A new report has provided an insight into the minds of New Zealand’s CEOs, including expectations for the near future, global opportunities and the role of HR.
Confidences and concerns
Of the New Zealand based CEOs surveyed, 88% said they felt confident in their company’s growth prospects this year.
However, the report found that 84% of CEOs were concerned about the availability of key skills in New Zealand.
Compared to their international counterparts, Kiwi CEOs had more confidence in the recovery of the global economy, with 47% of them saying that they predicted an improvement.
In China, 46% of CEOs agreed, while 41% in the UK, 38% in Australia and 29% in the US said that they thought the global economy would improve. Globally, 37% of CEOs predicted economic improvement.
According to the report, the majority of New Zealand based CEOs identified Australia as the place they considered most important for overall growth prospects. This was followed by China and the US.
Globally, CEOs chose the US, which overtook China for the first time in five years as the top location for growth opportunities.
The following technologies were deemed the most strategically important by CEOs in New Zealand:
- Mobile (84%)
- Cyber security (81%)
- Data mining (77%)
Almost 70% of CEOs said that digital technologies are creating value in finding, developing and retaining talent. This put New Zealand as a leading user of such technologies – globally, 59% of CEOs said the same.
A further 26% said that they use technology to analyse how skills are being deployed in their organisation, which set New Zealanders behind the global proportion of 46%.
“With more than half of New Zealand CEOs looking to increase headcounts this year and 84% of them worried about the availability of key skills, it’s clear that technology and the use of data analytics in people strategies will be key to unlocking an organisation’s potential in coming years,” the report said.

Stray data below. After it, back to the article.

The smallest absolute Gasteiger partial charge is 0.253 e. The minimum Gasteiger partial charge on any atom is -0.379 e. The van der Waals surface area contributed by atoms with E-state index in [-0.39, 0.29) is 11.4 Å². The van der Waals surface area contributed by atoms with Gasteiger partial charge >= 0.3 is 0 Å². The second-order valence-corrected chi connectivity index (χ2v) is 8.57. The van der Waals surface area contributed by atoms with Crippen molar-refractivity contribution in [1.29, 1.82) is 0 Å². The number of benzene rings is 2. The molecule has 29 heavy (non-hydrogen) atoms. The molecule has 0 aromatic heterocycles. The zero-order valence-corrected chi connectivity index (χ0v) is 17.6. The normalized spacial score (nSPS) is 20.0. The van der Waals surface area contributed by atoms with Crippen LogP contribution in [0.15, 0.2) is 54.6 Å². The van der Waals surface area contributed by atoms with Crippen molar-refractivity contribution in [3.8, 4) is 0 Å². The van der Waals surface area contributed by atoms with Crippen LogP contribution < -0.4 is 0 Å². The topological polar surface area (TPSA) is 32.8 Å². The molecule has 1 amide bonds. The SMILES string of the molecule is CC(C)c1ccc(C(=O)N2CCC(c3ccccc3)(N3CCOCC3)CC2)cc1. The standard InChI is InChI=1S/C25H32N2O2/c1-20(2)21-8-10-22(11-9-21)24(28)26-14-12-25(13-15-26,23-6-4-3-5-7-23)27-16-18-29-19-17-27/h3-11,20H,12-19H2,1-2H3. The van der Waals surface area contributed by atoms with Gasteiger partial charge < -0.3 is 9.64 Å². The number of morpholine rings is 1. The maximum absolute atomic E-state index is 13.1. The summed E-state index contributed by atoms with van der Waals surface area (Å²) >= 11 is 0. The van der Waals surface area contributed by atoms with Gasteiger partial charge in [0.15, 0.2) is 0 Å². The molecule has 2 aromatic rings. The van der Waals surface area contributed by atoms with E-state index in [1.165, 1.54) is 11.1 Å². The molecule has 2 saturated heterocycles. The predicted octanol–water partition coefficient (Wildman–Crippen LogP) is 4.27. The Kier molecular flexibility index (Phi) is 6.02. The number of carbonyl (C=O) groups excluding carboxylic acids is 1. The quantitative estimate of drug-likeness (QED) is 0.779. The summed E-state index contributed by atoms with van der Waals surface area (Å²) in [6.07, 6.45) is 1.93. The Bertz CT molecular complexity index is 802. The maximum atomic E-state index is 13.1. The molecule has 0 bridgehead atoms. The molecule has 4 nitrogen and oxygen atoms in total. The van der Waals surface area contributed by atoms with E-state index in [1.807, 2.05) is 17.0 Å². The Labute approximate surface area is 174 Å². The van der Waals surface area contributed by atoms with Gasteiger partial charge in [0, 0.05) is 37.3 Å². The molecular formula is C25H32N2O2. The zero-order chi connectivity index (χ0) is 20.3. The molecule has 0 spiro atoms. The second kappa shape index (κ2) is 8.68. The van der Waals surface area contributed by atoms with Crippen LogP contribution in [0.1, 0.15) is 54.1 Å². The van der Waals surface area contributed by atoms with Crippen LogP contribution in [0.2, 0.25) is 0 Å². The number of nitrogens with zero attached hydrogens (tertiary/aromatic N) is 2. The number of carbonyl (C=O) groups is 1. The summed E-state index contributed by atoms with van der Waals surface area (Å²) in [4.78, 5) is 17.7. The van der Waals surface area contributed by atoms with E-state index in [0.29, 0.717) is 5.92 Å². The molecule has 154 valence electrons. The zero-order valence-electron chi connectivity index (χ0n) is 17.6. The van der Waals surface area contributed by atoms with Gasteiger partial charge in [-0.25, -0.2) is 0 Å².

PwC found that New Zealand’s organisations are lagging behind when it comes to workplace diversity.
When it came to the promotion of diversity and inclusion, just 32% of CEOs said that their company had a strategy in place to do so. Of the remaining participants, 26% said that they intended to implement one, while 35% said that they did not have a strategy in place or plans to adopt one.
Globally, 64% of CEOs said that their organisation had such a strategy in place, while 13% said that they were planning to implement one. Just 17% said that they had neither a strategy nor a plan for one.
“We have recently established our first diversity committee,” said Adrian Littlewood, CEO of Auckland Airport. “One of the trickiest things early on was that we didn’t actually know how diverse our organisation was.”
Of the reports Kiwi participants who had a diversity and inclusion strategy in place, 85% said that it has enhanced customer satisfaction, while 80% said that it enhances business performance.
“Our approach to people and diversity is initiative based, initiative driven from the bottom up by people who want to make a difference, do better,” said Chapman. “In my mind, diversity is about being able to think about decisions from lots of different angles and being brave enough to speak up.”